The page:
Cindy Looy, Nathalie Nagalingum, Michael Sundue, and I (Carl, in this case), are delighted that our grant proposal to apply “total evidence dating” (TED) methods to infer the timeline of vascular plant evolution has been (almost completely) approved! In lieu of embarrassing photos of the PIs, I’ll post here some of the figures from our application, to provide somewhat of a feel for what this project entails.
In which Carl goes to actual NorCal (or is it NoCal?) to spread the fern gospel with the North Coast Chapter of the CNPS (California Native Plants Society). A great time was had by all, or at least by Carl (thanks to Carol Ralph!).
And finally, vertebrates put on a pretty good show too, including this spectacular 8-inch or so beauty: Dicramptodon tenebrosus. It was just sitting there at Patrick’s Point!
The 19th International Botanical Congress, IBC 2017, was held from July 23 to 29. And a spectacle it was! Shenzhen pulled out all the stops–Olympics-style opening ceremonies complete with dancing children, huge living walls, the sides of skyscrapers lit up, free metro passage for everyone, airport style security to enter the building …. you name it! I’m not sure exactly how many people were there–the estimates I saw were around 6 to 7 thousand–but it was a lot. And great to meet old friends, make new ones, and see a lot of science! I didn’t take many photos, but will include a few here to give a taste.
Cave-master Libing Zhang and Champion Chun-Xiang Li very graciously hosted me and princely Paulo Labiak for fieldwork in Sichuan before the Botanical Congress. After a brief acclimatization in Chengdu, we hiked up Mt. Emei. It was spectacular, if humbling–we climbed up stone steps almost continually from approximately 600m elevation to 3000m. Libing played it cool, and lulled us into a sense of confidence, and then, wham, hit us with 2400 vertical meters of steps. And so many ferns! So many plants in general–it felt like the mountain had the flora of eastern North America x5 (loads of maples, Rubus, Polystichum, Cornus, Carya, etc., etc.) and then an additional flora of strange things I had never heard of before. Following Mt. Emei, we spent four days around Baoxing (the former “Muping” of, e.g., Cystopteris moupinensis fame), which was also spectacular.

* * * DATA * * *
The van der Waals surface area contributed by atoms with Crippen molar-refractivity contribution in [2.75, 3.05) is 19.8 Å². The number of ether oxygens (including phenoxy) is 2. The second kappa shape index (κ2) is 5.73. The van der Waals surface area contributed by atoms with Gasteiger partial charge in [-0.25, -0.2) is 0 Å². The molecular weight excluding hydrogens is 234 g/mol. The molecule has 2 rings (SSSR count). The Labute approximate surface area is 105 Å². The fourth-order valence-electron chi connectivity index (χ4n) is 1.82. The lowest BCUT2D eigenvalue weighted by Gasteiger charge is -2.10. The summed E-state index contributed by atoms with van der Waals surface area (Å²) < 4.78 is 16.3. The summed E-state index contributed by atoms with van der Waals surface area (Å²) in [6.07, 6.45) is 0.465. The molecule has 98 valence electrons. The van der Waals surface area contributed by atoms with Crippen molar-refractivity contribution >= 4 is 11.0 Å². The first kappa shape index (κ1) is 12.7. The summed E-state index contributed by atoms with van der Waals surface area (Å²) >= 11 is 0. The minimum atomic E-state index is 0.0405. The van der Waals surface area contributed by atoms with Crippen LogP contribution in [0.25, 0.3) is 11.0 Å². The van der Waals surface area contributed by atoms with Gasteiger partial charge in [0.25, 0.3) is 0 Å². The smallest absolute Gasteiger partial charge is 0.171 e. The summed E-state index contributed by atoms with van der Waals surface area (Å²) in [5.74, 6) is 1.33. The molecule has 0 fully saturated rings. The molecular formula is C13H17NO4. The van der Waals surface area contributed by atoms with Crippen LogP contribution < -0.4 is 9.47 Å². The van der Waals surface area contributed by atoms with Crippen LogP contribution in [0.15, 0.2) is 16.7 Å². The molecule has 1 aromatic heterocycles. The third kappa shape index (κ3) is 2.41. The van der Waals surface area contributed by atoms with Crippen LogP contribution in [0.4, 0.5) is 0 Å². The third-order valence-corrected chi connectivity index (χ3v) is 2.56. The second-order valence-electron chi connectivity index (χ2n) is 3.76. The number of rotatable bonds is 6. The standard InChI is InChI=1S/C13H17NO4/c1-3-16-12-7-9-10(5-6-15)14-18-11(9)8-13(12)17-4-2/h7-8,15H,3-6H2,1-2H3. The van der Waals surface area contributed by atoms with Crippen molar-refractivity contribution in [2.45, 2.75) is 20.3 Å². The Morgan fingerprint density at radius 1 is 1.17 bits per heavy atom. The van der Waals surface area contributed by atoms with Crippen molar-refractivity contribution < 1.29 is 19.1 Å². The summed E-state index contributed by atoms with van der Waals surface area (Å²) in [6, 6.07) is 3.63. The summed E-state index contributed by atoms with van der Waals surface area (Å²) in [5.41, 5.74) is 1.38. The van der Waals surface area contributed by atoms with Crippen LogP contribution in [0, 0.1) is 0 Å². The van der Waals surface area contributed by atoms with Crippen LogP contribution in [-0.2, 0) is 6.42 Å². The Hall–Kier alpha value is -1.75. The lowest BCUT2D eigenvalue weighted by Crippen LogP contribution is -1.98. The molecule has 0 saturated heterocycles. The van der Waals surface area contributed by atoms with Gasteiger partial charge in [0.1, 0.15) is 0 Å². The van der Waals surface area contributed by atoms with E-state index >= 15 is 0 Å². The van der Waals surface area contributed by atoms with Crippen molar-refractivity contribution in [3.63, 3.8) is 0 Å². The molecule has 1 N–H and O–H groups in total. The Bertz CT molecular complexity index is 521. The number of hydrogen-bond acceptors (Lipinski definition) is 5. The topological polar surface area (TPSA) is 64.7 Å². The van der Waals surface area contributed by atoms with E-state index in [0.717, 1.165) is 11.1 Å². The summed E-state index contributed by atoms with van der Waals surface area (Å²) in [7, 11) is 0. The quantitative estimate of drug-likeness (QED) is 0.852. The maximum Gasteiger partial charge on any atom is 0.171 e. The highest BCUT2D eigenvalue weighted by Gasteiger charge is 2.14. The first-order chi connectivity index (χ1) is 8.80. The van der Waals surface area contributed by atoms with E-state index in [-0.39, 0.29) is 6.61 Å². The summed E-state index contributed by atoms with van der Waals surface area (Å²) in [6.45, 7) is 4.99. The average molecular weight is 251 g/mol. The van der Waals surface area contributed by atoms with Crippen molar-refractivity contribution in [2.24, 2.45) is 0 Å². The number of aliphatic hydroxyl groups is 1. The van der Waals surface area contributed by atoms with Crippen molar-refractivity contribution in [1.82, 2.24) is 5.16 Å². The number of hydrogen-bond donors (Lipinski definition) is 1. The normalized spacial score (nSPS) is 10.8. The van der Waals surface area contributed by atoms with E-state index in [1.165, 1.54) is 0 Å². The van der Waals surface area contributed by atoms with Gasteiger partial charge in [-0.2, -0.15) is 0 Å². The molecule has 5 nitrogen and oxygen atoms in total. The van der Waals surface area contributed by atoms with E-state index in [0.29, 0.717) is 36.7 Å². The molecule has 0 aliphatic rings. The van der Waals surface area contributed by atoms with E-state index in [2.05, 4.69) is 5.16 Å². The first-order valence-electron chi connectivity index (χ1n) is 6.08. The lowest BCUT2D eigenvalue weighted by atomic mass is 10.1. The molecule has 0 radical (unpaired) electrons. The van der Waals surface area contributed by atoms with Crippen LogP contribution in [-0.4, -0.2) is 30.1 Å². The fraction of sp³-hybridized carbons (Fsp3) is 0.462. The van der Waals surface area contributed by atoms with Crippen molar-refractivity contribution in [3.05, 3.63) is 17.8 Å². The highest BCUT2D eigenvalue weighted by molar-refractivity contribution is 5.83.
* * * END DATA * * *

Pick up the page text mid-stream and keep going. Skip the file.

Our indentured, I mean interns are leaving! The Rothfels lab was lucky enough to host two fantastic volunteers this summer–Jonathan Qu and Sraavya Sambara. They were awesome! And while it seems like they’ve just arrived, rumor has it that summer is almost over. Very sad for us! I have a suspicion, however, that we haven’t seen the last of these two…
The Botany meeting was in Fort Worth this year (post on that to follow), and in advance of the meeting, James Beck organized fieldwork in the Wichita and Arbuckle Mountains, Oklahoma. Over the course of the week we found 27 species of ferns and lycophytes (I think that was our final tally), which seems quite respectable to me! Our team included James from Wichita State, me (Carl), Forrest, and Ingrid from UC Berkeley, George Yatskievych from UT Austin, and Layne Huiet, Wei-Ting, and Tzu-Tong Kao from Duke. Good times and chiggers were had by all.